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Happy 40th Anniversary, Archie Bunker
January 10, 2011  | By David Bianculli
 
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Hard to believe, but the pioneering CBS sitcom All in the Family turns 40 years old Wednesday, having premiered as a midseason entry with a timid disclaimer on January 12, 1971. Harder to believe, but some of the stuff in that pilot wouldn't pass today's politically uber-correct prime-time broadcast TV standards...

The history of All in the Family, in which Carroll O'Connor embodied one of television's most original and iconic roles as cab-driver bigot Archie Bunker, is as unusual and unlikely as the series itself.

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A British series called Till Death Us Do Part, about a mouthy, conservative bigot (Warren Mtchell as Alf Garnett) with a wife, daughter, and live-in liberal son-in-law, was a hit overseas in 1965. Producers Norman Lear and Bud Yorkin thought the premise of the series would work well if adapted for American audiences, in the same way The Office, American Idol and other transplanted shows are today.

It took a few tries, a few different pilots, and a few pitches to a few different networks, but eventually CBS put the show on the air.

Ironically, the network executive who made the decision to fly in the face of TV conservatism was Robert S. Wood, the very same executive who, newly promoted at CBS in 1969, had fired the Smothers Brothers for doing the same thing. Yet less than two years later, Wood felt the time was right for a bold new kind of comedy, and All in the Family certainly provided it.

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Co-starring with O'Connor were Jean Stapleton as Archie's subservient wife, Edith; Sally Struthers as their grown daughter, Gloria; and Rob Reiner as Gloria's husband, Mike, a liberal thinker whom Archie called Meathead, just as he called his own wife Dingbat. Most episodes had Archie and Meathead, especially, fighting about current events and issues -- rather than ignoring them, as most TV did at the time, All in the Family hit them head on.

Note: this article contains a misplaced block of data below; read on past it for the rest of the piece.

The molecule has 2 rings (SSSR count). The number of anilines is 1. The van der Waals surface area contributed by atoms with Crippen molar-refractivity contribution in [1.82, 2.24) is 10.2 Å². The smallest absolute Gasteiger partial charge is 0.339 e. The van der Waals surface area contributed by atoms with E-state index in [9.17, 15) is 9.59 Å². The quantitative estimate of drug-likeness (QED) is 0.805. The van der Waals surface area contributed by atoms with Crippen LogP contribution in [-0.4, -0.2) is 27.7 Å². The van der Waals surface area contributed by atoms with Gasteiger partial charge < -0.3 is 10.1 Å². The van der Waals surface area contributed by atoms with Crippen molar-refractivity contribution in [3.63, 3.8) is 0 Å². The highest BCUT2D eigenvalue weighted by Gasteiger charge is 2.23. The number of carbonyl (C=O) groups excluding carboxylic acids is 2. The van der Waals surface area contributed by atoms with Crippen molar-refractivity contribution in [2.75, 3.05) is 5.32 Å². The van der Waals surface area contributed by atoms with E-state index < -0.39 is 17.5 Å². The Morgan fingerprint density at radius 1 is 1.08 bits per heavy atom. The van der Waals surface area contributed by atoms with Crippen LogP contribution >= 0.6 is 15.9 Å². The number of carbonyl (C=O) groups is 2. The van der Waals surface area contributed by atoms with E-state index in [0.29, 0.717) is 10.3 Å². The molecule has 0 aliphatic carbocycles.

By fall 1971, it was the No. 1 hit on television. And throughout the 1970s, it spawned one successful spinoff after another, including The Jeffersons (about Archie's former neighbors), Maude (about Archie's ultra-liberal cousin), and Good Times (about Maude's former maid), all hits.

Norman Lear sort of took over comedy TV in the 1970s, and maintained a strong foothold on the genre until Bill Cosby came along and took control in 1984 with The Cosby Show. Some of Lear's shows don't age well, while others are surprising, even shocking, in the language and subjects they present.

In my 1992 book Teleliteracy: Taking Television Seriously, I interviewed, among others, Norman Lear, Bill Cosby, and Mary Tyler Moore and Simpsons co-creator James L. Brooks, all of whom had intriguing takes on All in the Family and, in particular, the character of Archie Bunker.

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Lear thought the laughs in the show would hold up ("Foolish human behavior is eternal"), but didn't necessarily think the show itself would -- and was surprised its reputation had lasted a generation. (Now, it's lasted two, and counting -- and a quick look at the brilliant episode in which Sammy Davis Jr. visits suggests it'll last a lot longer.)

"Nothing is made for posterity," Lear said. "That's a consummation devoutly to be wished."

Cosby's approach to TV comedy was directly and intentionally opposed to the kind of content he saw on All in the Family, which he considered detrimental to society.

"Archie never said he was sorry," Cosby said flatly. Cosby also was concerned that while many viewers got the satire behind Archie's bigoted remarks, other members of the TV audience were laughing with Archie, not at him.

"If you don't tell people that this guy needed some help!" Cosby said, adding, "And year after year, the jokes continued to flow. Yes, there was another viewpoint on the show, but that kind of flip-flopped so my man could get on with what he was doing."